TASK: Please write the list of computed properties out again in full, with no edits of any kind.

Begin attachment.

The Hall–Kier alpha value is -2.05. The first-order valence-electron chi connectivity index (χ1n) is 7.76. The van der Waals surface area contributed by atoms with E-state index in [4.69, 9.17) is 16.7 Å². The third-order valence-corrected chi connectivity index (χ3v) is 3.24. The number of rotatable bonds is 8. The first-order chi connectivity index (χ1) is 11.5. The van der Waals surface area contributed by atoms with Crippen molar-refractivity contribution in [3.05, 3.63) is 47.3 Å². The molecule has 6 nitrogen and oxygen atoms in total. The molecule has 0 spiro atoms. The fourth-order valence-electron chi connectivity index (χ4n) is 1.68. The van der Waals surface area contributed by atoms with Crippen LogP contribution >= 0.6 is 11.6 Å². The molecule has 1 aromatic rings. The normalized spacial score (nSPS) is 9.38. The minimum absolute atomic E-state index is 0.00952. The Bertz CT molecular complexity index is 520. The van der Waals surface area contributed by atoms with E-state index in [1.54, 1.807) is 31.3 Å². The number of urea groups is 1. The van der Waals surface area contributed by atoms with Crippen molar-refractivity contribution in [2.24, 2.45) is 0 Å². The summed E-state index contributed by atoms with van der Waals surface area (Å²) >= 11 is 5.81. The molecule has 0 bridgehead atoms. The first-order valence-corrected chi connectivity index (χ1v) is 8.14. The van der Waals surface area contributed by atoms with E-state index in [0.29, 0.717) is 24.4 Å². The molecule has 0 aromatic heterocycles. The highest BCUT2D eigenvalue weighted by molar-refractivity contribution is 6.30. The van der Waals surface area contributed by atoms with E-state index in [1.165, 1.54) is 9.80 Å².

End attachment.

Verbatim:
The Hall–Kier alpha value is -2.05. The first-order valence-electron chi connectivity index (χ1n) is 7.76. The van der Waals surface area contributed by atoms with E-state index in [4.69, 9.17) is 16.7 Å². The third-order valence-corrected chi connectivity index (χ3v) is 3.24. The number of rotatable bonds is 8. The first-order chi connectivity index (χ1) is 11.5. The van der Waals surface area contributed by atoms with Crippen molar-refractivity contribution in [3.05, 3.63) is 47.3 Å². The molecule has 6 nitrogen and oxygen atoms in total. The molecule has 0 spiro atoms. The fourth-order valence-electron chi connectivity index (χ4n) is 1.68. The van der Waals surface area contributed by atoms with Crippen LogP contribution >= 0.6 is 11.6 Å². The molecule has 1 aromatic rings. The normalized spacial score (nSPS) is 9.38. The minimum absolute atomic E-state index is 0.00952. The Bertz CT molecular complexity index is 520. The van der Waals surface area contributed by atoms with E-state index in [1.54, 1.807) is 31.3 Å². The number of urea groups is 1. The van der Waals surface area contributed by atoms with Crippen molar-refractivity contribution in [2.24, 2.45) is 0 Å². The summed E-state index contributed by atoms with van der Waals surface area (Å²) >= 11 is 5.81. The molecule has 0 bridgehead atoms. The first-order valence-corrected chi connectivity index (χ1v) is 8.14. The van der Waals surface area contributed by atoms with E-state index in [0.29, 0.717) is 24.4 Å². The molecule has 0 aromatic heterocycles. The highest BCUT2D eigenvalue weighted by molar-refractivity contribution is 6.30. The van der Waals surface area contributed by atoms with E-state index in [1.165, 1.54) is 9.80 Å².